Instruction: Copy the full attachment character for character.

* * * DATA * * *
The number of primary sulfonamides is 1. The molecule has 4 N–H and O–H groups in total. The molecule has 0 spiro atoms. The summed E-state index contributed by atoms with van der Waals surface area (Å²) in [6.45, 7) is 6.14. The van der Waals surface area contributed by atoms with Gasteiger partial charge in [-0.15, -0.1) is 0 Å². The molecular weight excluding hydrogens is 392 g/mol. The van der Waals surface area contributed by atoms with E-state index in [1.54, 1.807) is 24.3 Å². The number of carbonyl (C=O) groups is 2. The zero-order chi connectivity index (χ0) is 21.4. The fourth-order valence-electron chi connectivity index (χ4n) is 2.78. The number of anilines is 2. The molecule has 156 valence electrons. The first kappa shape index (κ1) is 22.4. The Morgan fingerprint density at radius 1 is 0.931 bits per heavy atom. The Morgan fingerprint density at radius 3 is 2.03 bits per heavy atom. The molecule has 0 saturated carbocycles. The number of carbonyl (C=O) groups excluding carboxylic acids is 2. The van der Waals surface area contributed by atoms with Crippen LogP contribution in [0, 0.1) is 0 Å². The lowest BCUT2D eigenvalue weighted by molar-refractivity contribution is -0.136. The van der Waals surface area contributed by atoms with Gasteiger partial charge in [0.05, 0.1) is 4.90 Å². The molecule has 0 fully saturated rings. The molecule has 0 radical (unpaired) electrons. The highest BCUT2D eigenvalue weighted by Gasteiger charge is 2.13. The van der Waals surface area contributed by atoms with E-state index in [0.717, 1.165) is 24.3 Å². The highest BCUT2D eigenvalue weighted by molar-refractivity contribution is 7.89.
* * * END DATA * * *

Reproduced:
The number of primary sulfonamides is 1. The molecule has 4 N–H and O–H groups in total. The molecule has 0 spiro atoms. The summed E-state index contributed by atoms with van der Waals surface area (Å²) in [6.45, 7) is 6.14. The van der Waals surface area contributed by atoms with Gasteiger partial charge in [-0.15, -0.1) is 0 Å². The molecular weight excluding hydrogens is 392 g/mol. The van der Waals surface area contributed by atoms with E-state index in [1.54, 1.807) is 24.3 Å². The number of carbonyl (C=O) groups is 2. The zero-order chi connectivity index (χ0) is 21.4. The fourth-order valence-electron chi connectivity index (χ4n) is 2.78. The number of anilines is 2. The molecule has 156 valence electrons. The first kappa shape index (κ1) is 22.4. The Morgan fingerprint density at radius 1 is 0.931 bits per heavy atom. The Morgan fingerprint density at radius 3 is 2.03 bits per heavy atom. The molecule has 0 saturated carbocycles. The number of carbonyl (C=O) groups excluding carboxylic acids is 2. The van der Waals surface area contributed by atoms with Crippen LogP contribution in [0, 0.1) is 0 Å². The lowest BCUT2D eigenvalue weighted by molar-refractivity contribution is -0.136. The van der Waals surface area contributed by atoms with Gasteiger partial charge in [0.05, 0.1) is 4.90 Å². The molecule has 0 fully saturated rings. The molecule has 0 radical (unpaired) electrons. The highest BCUT2D eigenvalue weighted by Gasteiger charge is 2.13. The van der Waals surface area contributed by atoms with E-state index in [0.717, 1.165) is 24.3 Å². The highest BCUT2D eigenvalue weighted by molar-refractivity contribution is 7.89.